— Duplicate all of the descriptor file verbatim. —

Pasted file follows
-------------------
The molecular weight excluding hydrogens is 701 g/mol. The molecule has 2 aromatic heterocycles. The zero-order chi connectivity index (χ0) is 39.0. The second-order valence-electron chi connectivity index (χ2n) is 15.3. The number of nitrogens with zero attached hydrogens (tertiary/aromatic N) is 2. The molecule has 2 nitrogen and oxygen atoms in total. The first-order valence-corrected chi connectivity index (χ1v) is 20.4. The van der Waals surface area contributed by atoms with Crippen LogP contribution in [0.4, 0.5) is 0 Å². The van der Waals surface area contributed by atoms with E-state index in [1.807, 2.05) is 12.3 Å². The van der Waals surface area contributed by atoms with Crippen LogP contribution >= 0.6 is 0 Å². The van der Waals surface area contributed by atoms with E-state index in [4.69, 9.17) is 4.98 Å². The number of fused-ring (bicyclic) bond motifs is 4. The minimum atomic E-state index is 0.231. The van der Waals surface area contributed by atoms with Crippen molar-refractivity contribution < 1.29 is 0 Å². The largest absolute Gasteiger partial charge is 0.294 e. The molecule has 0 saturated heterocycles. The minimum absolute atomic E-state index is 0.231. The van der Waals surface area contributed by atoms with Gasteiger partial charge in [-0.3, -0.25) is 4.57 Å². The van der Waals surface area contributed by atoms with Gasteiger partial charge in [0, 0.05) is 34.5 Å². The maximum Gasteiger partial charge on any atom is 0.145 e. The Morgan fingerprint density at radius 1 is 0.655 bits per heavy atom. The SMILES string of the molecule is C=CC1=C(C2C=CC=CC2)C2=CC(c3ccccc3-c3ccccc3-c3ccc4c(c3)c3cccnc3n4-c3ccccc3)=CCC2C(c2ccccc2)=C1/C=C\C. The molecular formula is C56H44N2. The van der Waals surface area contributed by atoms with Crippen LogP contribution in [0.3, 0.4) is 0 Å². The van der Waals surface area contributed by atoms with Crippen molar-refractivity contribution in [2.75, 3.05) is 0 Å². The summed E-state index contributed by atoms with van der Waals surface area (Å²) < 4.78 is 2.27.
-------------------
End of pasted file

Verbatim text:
The molecular weight excluding hydrogens is 701 g/mol. The molecule has 2 aromatic heterocycles. The zero-order chi connectivity index (χ0) is 39.0. The second-order valence-electron chi connectivity index (χ2n) is 15.3. The number of nitrogens with zero attached hydrogens (tertiary/aromatic N) is 2. The molecule has 2 nitrogen and oxygen atoms in total. The first-order valence-corrected chi connectivity index (χ1v) is 20.4. The van der Waals surface area contributed by atoms with Crippen LogP contribution in [0.4, 0.5) is 0 Å². The van der Waals surface area contributed by atoms with E-state index in [1.807, 2.05) is 12.3 Å². The van der Waals surface area contributed by atoms with Crippen LogP contribution >= 0.6 is 0 Å². The van der Waals surface area contributed by atoms with E-state index in [4.69, 9.17) is 4.98 Å². The number of fused-ring (bicyclic) bond motifs is 4. The minimum atomic E-state index is 0.231. The van der Waals surface area contributed by atoms with Crippen molar-refractivity contribution < 1.29 is 0 Å². The largest absolute Gasteiger partial charge is 0.294 e. The molecule has 0 saturated heterocycles. The minimum absolute atomic E-state index is 0.231. The van der Waals surface area contributed by atoms with Gasteiger partial charge in [-0.3, -0.25) is 4.57 Å². The van der Waals surface area contributed by atoms with Gasteiger partial charge in [0, 0.05) is 34.5 Å². The maximum Gasteiger partial charge on any atom is 0.145 e. The Morgan fingerprint density at radius 1 is 0.655 bits per heavy atom. The SMILES string of the molecule is C=CC1=C(C2C=CC=CC2)C2=CC(c3ccccc3-c3ccccc3-c3ccc4c(c3)c3cccnc3n4-c3ccccc3)=CCC2C(c2ccccc2)=C1/C=C\C. The molecular formula is C56H44N2. The van der Waals surface area contributed by atoms with Crippen LogP contribution in [0.3, 0.4) is 0 Å². The van der Waals surface area contributed by atoms with Crippen molar-refractivity contribution in [2.75, 3.05) is 0 Å². The summed E-state index contributed by atoms with van der Waals surface area (Å²) < 4.78 is 2.27.